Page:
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When you buy a car, you expect it to work properly. Unfortunately, ever since cars and automobiles have been woven into the fabric of American life, they have been a source of injuries and accidents through things like improperly designed seat belts, tires that blow out, motorcycles that tremble when driven at high speeds, and vehicles that roll over due to a poor design.

Defects in cars or car parts may occur at the design stage or the manufacturing phase, or both. Some of the most common problems with cars and car parts include defective tires, air bags, seat belts, malfunctioning accelerators or brakes, and inadequate roofs.

When an automobile company releases a subpar product, or a mechanic does an unsatisfactory job repairing your vehicle, you can end up getting injured in an accident on the road. Don’t let another person’s negligence put you in harm’s way.

What damages may be recovered if my car has been recalled by the manufacturer?

Auto defect cases can take the form of a single lawsuit, class action, and mass tort. Our lawyers will investigate your claim and determine whether an automobile product liability lawsuit is appropriate. If enough consumers have been harmed by the defective car or car component, a class action or mass tort action may be available.

The law mandates car makers and manufacturers of car parts and products to ensure their products are reasonably safe for consumers. The law additionally requires manufacturers to recall products that have dangerous designs or defects. Vehicles may also be deemed defective if they fail crashworthiness tests. With a defective car, occupants suffer greater injuries than could reasonably be expected due to defective design or manufacturing. Defects are sometimes the result of companies trying to save money or increase manufacturing speed.

Factors that can cause serious injuries

  • Defective airbags
  • Car’s poor ability to withstand impacts during collisions (known as crashworthiness)
  • Failure by auto repair company to provide adequate repairs
  • Seatbelt failure
  • Faulty ignition
  • Faulty or defective aftermarket products (examples: handicapped accessibility additions, performance parts, fuel pumps, nitrous, suspension systems, turbos)
  • Electrical system failure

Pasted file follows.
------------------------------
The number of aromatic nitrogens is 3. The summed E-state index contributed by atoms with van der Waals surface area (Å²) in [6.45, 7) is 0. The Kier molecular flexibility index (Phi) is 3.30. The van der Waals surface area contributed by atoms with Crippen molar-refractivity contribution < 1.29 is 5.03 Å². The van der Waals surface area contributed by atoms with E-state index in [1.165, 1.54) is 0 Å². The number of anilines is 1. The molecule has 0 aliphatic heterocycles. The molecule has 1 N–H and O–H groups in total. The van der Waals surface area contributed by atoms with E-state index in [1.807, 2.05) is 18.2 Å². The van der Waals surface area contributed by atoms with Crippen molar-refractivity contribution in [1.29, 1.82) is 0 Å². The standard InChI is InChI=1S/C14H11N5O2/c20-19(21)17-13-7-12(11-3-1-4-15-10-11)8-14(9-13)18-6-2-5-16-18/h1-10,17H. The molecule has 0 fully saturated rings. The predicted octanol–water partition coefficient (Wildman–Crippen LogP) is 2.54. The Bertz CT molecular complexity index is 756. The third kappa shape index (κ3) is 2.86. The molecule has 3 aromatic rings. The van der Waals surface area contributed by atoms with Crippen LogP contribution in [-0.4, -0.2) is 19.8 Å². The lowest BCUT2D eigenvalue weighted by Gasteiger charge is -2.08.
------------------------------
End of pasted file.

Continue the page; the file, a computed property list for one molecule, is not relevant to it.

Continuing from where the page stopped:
• Brake defects
  • Sudden acceleration
  • Defective tires
  • Seat back failure during a wreck
  • Weak glass
  • Fire caused by defective fuel line/gas tank
  • Dangerous child safety seats
  • Gas pedals that become stuck
  • Door latch failure
  • Vehicles that are rollover prone
  • Defective or dangerous car body and frame
  • Faulty steering system
  • Leaky tire stem valves
  • Dangerous carbon monoxide emissions
  • Roof crush


After seatbelts, airbags are the most common safety device in automobiles across the country. Activating at moderate to high speeds at the moment of a crash, drivers count on these devices to protect them and cushion their impact if they are in a car accident. When these devices don’t function properly, however, they provide no protection or, in some cases, can put drivers in greater danger.

A lot of science and engineering goes into making an airbag work properly. A special mixture of chemicals inflates the bag rapidly, while special tethers help the airbag retain its proper shape. With so many pieces that can go wrong, it’s important to understand why some air bags malfunction when you’re pursuing compensation.

Poor design is the first risk factor for an airbag. For safety reasons, airbags should inflate upward and then outward when they release. If an airbag inflates outward first, it can increase the force of impact or hit the driver at an unexpected angle. Car manufacturers are responsible for installing safe airbags in their cars.

Faulty sensors or mechanisms mean your airbag might not inflate in the case of a crash. While you should always be wearing your seatbelt, as well, even with the proper precautions your head can be thrown into the dashboard or steering wheel, causing a skull fracture, concussion or facial injury. Both manufacturers and auto mechanics should advise you of any possible issues with your car’s crash sensors or safety devices.


While it may not involve a direct collision between two vehicles, a rollover can be a frightening experience and one that can result in severe injuries. All vehicles are at risk of a rollover, but sports utility vehicles (SUVs) in particular run a high risk of tipping over due to their top-heavy design. If you’ve been involved in a rollover accident, you will need our experienced attorneys to fight to get you the compensation you deserve.

Common causes of rollover accidents

According to a 2003 study, an SUV is more than twice as likely to roll over during a serious accident than a passenger car, due to its higher center of gravity. SUVs are particularly at risk when loaded with cargo inside or on top of them, increasing that weight high above the wheels.